Tips & Guides

Buying an RV AC Unit: RoverPass RV Appliance Guide10 min read

The last thing you want to remember about your summer road trip is the unbearable heat, especially when you’re inside your camper. Maybe it’s time to add a new RV air conditioner unit?

Researching air conditioners is a tedious business. But at some point, the RV air conditioner that came with your camper may need to be replaced, or you will decide to purchase an additional unit or two. At RoverPass, we know you’d much rather be hiking, fishing, or almost anything other than web surfing AC manufacturer websites and reading through customer reviews. So we did some of the work for you.

Newair.com
Newair.com

What to consider when purchasing an RV air conditioner unit

How you answer these basic questions will determine whether you should look at rooftop or portable AC units; ducted or non-ducted.

  • What time of year are you on the road the most?
  • Do you spend more time in the south or north?
  • How much square footage do you need to cool?
  • How much money is in your RV AC unit budget?
  • What is your max amp output?

You should note that even if you find that a portable unit is sufficient for your purposes, for example, depending on other variables, it may actually not be your best option. If your RV has built-in air vents and pipes, you need a ducted rooftop AC that integrates with your airflow system. Otherwise, shop around for non-ducted units that use fans to expel cool air.

RV Air Conditioner Unit Buyer Tips

Be sure to do your research. Read product specs so you know exactly what you’re supposed to get. Many AC units made for small living spaces can be used in an RV, but you want a manufacturer’s guarantee on that. One of our email subscribers told us about a warranty battle he faced with one air conditioner manufacturer. By reading customer reviews, you can also find out which companies rank high for customer service.

How to Research RV Air Conditioner Units:

Make a list of the two or three AC units you’re considering purchasing. Go to RV forums and read both good and bad customer reviews. Here, you may also read about different AC units that are in the same class. Keep in mind that people are more likely to leave a review if they’ve had a bad experience. But you can glean a lot of good information by hearing about a company’s mistakes.

Here are some questions to ask manufacturer representatives and customers:

  • What kind of warranty do you offer?
  • What is the average lifespan of this product?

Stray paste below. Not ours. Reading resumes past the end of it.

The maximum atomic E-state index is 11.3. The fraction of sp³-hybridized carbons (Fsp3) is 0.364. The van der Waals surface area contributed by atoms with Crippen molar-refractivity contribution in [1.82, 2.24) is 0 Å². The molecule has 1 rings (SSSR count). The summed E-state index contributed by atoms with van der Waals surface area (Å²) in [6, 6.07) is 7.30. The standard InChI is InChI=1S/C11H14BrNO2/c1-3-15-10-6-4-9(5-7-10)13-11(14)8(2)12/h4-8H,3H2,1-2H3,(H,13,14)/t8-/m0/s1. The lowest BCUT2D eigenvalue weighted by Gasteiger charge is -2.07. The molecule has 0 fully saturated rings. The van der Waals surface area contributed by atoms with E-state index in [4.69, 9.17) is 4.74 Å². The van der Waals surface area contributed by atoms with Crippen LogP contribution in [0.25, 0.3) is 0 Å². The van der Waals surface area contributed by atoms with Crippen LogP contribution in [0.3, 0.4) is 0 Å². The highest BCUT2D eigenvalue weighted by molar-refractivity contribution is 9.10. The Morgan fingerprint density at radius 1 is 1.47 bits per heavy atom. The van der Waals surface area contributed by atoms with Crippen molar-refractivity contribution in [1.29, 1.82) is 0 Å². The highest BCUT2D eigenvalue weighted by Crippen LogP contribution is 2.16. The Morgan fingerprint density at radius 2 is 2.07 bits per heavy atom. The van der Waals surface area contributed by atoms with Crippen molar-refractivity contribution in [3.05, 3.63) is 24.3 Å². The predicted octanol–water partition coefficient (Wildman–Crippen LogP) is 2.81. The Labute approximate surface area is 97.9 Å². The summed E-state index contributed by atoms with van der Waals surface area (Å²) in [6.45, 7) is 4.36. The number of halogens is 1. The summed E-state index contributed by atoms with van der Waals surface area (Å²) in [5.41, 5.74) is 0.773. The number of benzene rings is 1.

• How noisy is the unit?
  • Does it have intelligent cooling, a remote control, or any other convenient features?
  • What is the installation process? Can anyone install it or do you need to hire a professional?
  • How much power does it require to run optimally?
  • Are extra filters included?
  • Do I need to purchase any additional items?

Top RV Air Conditioner Units

Based on RV forums, top AC brands for campers are Coleman, Gree, Atwood, Dometic, and Advent. A lot of the AC units for RVs seem pretty identical. That’s why it’s important to do your research, read specs, and comb through current product reviews.

Rooftop ACs

RV AC - Appliance Guide

One of the most popular types of air conditioners for RVers is the rooftop model. The reason is simple: It takes up the least amount of space and it’s versatile. These models are duct or non-ducted and they run from about 15,000 BTUs on the high end to as low as 5,000 BTUs.

Dometic Brisk II

 

Dometic Brisk 2

The Brisk II is a 15,000 BTU, low-amp model designed to run simultaneously with other appliances. It is configured for duct and non-ducted installation, has a three-speed blower, and multi-directional air slots.

The Brisk II has a digital thermostat and remote control. It comes with a washable HEPA-style filter. Reviewers say the unit is quiet.

How it stands out: The Brisk II is 19% lighter than ACs in the same class. It also comes in a 13,500 BTU unit.

Read more about the Brisk II and get product specs here.

Atwood Air Command – Non-Ducted

Atwood rooftop RV AC unit

In its class, the Atwood Air Command is one of the most efficient units out there. It’s available in 16,000 and 18,000-equivalent BTUs. The digital thermostat is operated by remote control. One customer described the Atwood in a five-star review as lighter, cheaper, and more efficient than comparable brands. Another said the unit is a great deal and stands up to its claims.